• Antique show comes to Duke City

    The 17th annual Great Southwestern Antique Show is coming to Albuquerque Aug. 7-9 at the Manual Lujan Complex, at Expo New Mexico State Fairgrounds in Albuquerque.
    The show’s proceeds benefit KNME-TV / New Mexico PBS.
    The show features more than 200 of America’s finest dealers of art and antiques, with the proceeds from this event benefiting local nonprofits focused on the enhancement of Arts and Education in New Mexico.
    This show continues to grow every year and is one of the top national antique events of its kind.
    Due to the southwest location, the show has a unique merican flavor leaning heavily on early American Arts & Crafts, Native American, Western Fine Art and Ethnographic Art, but with more than 200 dealers anything and everything can and does show up. It is a designer and decorator’s dream and a shopper’s paradise, both for the novice collector and the well-seasoned veteran.

  • El Rancho de las Golondrinas is where the west is truly wild this summer.
    From 10 a.m.-4 p.m. Aug. 1-2, members of the community can meet lawmen, desperados and mountain men who put the “wild” in “wild west!” Learn about life and how people survived on the dangerous frontier.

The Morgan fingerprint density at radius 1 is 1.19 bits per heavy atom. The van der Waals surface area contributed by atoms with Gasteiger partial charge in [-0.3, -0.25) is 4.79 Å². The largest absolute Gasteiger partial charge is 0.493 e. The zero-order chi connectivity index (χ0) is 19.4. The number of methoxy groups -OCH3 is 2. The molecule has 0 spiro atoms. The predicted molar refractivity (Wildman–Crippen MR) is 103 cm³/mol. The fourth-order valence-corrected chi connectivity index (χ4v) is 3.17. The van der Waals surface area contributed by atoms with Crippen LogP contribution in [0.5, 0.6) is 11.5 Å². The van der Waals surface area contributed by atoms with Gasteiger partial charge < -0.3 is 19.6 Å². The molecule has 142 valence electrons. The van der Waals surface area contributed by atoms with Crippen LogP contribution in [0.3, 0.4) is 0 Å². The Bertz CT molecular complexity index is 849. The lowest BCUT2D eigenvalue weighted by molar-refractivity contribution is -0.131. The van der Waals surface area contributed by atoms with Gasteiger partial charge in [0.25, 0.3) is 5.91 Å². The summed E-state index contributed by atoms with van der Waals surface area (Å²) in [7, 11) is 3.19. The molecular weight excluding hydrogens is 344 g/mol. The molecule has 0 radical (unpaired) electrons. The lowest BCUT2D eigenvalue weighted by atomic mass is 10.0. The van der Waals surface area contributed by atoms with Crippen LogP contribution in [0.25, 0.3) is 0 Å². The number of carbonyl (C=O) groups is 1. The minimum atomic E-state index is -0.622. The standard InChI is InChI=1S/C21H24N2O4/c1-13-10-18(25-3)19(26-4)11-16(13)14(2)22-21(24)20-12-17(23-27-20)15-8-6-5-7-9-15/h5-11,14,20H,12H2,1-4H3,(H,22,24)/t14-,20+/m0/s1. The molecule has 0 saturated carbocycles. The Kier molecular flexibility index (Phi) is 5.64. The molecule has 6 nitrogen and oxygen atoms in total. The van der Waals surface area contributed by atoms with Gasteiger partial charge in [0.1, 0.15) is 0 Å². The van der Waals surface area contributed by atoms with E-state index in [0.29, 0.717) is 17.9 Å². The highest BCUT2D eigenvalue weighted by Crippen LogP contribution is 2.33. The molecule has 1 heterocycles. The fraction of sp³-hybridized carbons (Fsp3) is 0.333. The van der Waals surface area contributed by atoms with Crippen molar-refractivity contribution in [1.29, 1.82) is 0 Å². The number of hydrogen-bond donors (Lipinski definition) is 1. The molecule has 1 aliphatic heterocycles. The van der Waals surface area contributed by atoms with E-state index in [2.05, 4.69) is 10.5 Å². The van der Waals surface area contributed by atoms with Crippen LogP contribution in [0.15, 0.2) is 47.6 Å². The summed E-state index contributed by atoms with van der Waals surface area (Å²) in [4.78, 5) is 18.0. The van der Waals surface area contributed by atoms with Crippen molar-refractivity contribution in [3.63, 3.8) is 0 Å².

There will be two special performances at 11 a.m. and 3 p.m., of the New Mexico Territory Cowboy Mounted Shooters.
    From 11:45 a.m.-2:45 p.m., both days, instructors will be available to teach archery and atlatl. Reservations are required and sign up for a shoot as soon as possible to get a spot because spaces fill up quickly and are on a first come, first served basis.
    Saturday only, The Honorable Bruce Black will present a lecture on “Elfego Baca: Lawman of New Mexico” in the Paloheimo Education Center.
    From 1-1:45 p.m. Saturday and Sunday in the Golondrinas Chapel, Edward Wallace will speak about “Estevan the Moor,” the 1539 Fray Marcos de Niza expedition.
    In addition, there will be Musical Performers of the Frontier Past, Mark Gardner and Rex Rideout, frontier music by Yesso Stockman, and music from the ranch and open range by Steve Cormier. Plus, roving fiddle music by New Mexico’s own, Michael Jasper.